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Is infamous bunny hoarder a menace — or a savior?
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By Andrea Peyser
November 4, 2016

Is infamous bunny hoarder a menace — or a savior?

Bunny rabbits get no respect.

Unlike dogs and cats (which generally are not eaten by humans in the United States), rabbits are raised both as pets and to be slaughtered for food. Their pelts are harvested to make super-soft coats, they’re used routinely in medical experiments and cosmetics testing, and their paws can be hacked off at will to make lucky rabbit’s-foot key chains.

Against this gruesome backdrop of animal ambivalence, a New York City critter freak faces time behind bars for allegedly mistreating varmints she continues to collect by the dozens, likening spaying and neutering the reproductively gifted furballs to abortion.

“It’s against nature!’’ Dorota Trec, known as Brooklyn’s notorious Bunny Hoarder, told me. “I consider it injury. It’s horrible!’’

I interrupted her fuzzy harangue to ask how many bunnies are too many. “You can’t have too many!’’ shot back Trec, 36, a piano and flute teacher, who said she immigrated to this country legally from Poland. “There is no such thing as too much life.’’


Trec is standing trial in Brooklyn Criminal Court, accused of amassing a miniature menagerie in a vacant lot near her Gowanus home in which many bunnies allegedly were injured or afflicted with diseases, including sexually transmitted syphilis.

Authorities last year seized 176 rabbits ahead of a snowstorm from the clutches of Trec, who is acting as her own attorney, although she isn’t a trained lawyer. If convicted as charged with multiple counts of animal cruelty, she could be locked away for up to two years.

In a weird quirk that could happen only in New York, Trec’s rabid rabbit obsession has put her at odds with another bunny fanatic. If the two women weren’t fighting tooth and nail and cottontail, I’ll bet they’d have much to dish about over coffee.

A bunny “is one of the most discriminated-against pets,’’ Natalie Reeves, 42, a divorce lawyer who lives in Manhattan and founded the Big Apple Bunnies rabbit-rights group, told me.

Trec’s rabbits near her home Photo: Paul Martinka

Reeves, who lives alone with male and female bunnies she adopted from a shelter, Queenie and Radar — her first female hopper died of cancer last year — said she gave a lecture on “rabbit law’’ on behalf of the city Bar Association in 2011. “People who don’t know about rabbits don’t know they follow you around, can jump up into your bed and wake you up,’’ said Reeves. “If you say the word ‘salad,’ they’ll go to the fridge and wait by the refrigerator. They can be trained to use a litter box.’’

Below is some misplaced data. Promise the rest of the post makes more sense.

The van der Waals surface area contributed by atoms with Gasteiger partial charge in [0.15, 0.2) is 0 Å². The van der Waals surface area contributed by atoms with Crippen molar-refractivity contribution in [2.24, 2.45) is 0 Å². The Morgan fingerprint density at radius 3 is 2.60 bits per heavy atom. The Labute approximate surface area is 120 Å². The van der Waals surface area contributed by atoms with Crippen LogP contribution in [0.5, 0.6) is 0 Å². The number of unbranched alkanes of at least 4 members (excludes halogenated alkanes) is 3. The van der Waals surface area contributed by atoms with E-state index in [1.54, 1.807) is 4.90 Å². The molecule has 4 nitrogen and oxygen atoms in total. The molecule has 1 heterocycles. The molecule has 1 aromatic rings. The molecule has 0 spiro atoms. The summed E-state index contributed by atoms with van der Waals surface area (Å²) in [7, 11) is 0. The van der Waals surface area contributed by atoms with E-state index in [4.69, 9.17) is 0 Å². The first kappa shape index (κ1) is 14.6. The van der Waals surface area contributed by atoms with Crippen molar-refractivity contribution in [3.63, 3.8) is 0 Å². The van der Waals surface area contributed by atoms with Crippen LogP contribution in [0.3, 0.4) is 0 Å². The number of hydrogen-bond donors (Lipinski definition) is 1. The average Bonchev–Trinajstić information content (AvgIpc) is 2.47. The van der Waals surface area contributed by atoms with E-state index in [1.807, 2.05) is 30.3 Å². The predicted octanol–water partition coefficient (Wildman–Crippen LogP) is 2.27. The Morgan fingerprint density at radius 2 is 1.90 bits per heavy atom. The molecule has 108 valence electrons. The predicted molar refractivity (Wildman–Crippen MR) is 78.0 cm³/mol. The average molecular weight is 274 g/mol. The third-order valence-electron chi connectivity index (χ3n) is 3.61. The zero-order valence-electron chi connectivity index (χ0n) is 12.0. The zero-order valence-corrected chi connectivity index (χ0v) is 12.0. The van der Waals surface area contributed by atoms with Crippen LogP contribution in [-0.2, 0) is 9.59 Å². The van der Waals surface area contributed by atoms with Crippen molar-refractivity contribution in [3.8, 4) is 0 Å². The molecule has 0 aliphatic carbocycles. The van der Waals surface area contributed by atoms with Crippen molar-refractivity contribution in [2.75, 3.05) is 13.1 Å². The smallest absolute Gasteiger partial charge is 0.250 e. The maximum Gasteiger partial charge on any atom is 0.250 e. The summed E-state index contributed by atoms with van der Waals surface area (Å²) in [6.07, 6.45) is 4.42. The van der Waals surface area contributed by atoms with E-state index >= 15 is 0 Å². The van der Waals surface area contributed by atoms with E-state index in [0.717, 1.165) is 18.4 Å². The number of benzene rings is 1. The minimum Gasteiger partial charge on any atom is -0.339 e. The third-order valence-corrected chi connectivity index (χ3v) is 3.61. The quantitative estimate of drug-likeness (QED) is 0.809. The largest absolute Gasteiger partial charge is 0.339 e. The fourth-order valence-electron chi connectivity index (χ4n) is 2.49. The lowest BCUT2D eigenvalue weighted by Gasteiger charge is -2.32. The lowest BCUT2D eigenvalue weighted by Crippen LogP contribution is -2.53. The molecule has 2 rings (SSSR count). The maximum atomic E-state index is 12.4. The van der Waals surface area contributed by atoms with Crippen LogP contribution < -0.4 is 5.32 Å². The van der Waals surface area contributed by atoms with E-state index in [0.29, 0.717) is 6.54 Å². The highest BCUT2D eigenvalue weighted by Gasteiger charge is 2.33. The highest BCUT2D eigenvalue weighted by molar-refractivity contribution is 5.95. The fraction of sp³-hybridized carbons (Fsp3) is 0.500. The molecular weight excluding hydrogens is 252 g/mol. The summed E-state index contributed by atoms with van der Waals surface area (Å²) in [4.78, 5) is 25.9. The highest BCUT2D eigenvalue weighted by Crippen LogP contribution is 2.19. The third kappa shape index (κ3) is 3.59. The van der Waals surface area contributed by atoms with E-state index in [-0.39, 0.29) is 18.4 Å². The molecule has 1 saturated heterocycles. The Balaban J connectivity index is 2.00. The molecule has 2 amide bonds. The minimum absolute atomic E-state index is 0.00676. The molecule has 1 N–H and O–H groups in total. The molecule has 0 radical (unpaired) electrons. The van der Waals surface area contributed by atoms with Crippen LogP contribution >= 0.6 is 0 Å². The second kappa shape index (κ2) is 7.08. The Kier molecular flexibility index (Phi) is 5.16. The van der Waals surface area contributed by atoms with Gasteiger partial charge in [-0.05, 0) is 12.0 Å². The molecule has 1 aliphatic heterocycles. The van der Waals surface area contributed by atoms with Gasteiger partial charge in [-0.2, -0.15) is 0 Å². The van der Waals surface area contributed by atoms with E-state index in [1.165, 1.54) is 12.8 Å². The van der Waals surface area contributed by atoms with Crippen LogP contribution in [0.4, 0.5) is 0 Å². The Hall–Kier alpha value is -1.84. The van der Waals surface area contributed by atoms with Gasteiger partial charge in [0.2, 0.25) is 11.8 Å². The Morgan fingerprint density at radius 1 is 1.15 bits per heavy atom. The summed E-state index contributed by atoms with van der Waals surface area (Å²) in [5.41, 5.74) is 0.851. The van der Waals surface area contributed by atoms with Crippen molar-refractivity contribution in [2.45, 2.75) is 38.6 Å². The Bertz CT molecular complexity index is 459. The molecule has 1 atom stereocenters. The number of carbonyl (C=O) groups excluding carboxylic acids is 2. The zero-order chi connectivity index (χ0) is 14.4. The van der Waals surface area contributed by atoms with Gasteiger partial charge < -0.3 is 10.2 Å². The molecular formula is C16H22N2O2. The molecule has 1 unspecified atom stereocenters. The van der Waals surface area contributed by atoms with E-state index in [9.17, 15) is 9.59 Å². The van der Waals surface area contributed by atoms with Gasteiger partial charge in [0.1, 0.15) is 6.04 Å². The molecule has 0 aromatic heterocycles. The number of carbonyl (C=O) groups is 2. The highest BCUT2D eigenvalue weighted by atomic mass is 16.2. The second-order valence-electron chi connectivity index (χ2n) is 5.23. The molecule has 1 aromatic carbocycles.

Trec, who also is unmarried, voiced agreement. “Rabbits seem to me the most interesting, erotic, sophisticated, mystical magical creatures. They’re very funny.’’

Reeves said she received reports in late 2014 that Trec’s rabbits lived in squalor. So she took pictures while on a visit, then summoned city cops and officials from the American Society for the Prevention of Cruelty to Animals. Trec’s bunny bazaar was raided in January 2015 before a snowstorm. At least nine rabbits later died. Most were adopted, but an ASPCA spokeswoman would not tell me if any were put to death.

Trec insists that injuries were sustained only after the animals were out of her care — and called the syphilis diagnosis made by an ASPCA veterinarian a “nickname’’ for an unserious “virus.’’

Reeves is “a crazy, jealous woman. She thought she is one on top of rabbit issues in the New York City area,’’ said Trec, who called her rival and a police captain who busted her “psychotic.’’

She also filed a civil lawsuit against a host of targets including Reeves, cops, prosecutors and the ASPCA, seeking a total of $2.8 billion for defamation, harassment and other offenses.

A judge dismissed Reeves’ portion, while staying much of the rest of the suit until Trec’s criminal case ends.

Trec told me she plans to re-file — and seek $6 billion.

Oddly, a judge turned down a request from prosecutors to issue a restraining order that would bar Trec from keeping rabbits.

Her “garden’’ now contains six dozen fuzzies and counting, she said — some of which she bought from slaughterhouses, or had been discarded by show breeders.

Is Dorota Trec a menace — or a savior?

If a jury finds that she abused living things, I hope she gets the max. It’s true, I’ve never been a tremendous fan of squirmers.

But all breathing beings, large and small, deserve to be treated with care, at least until they face their inevitable ends.

Little kids — and adults — who love bunnies would insist.

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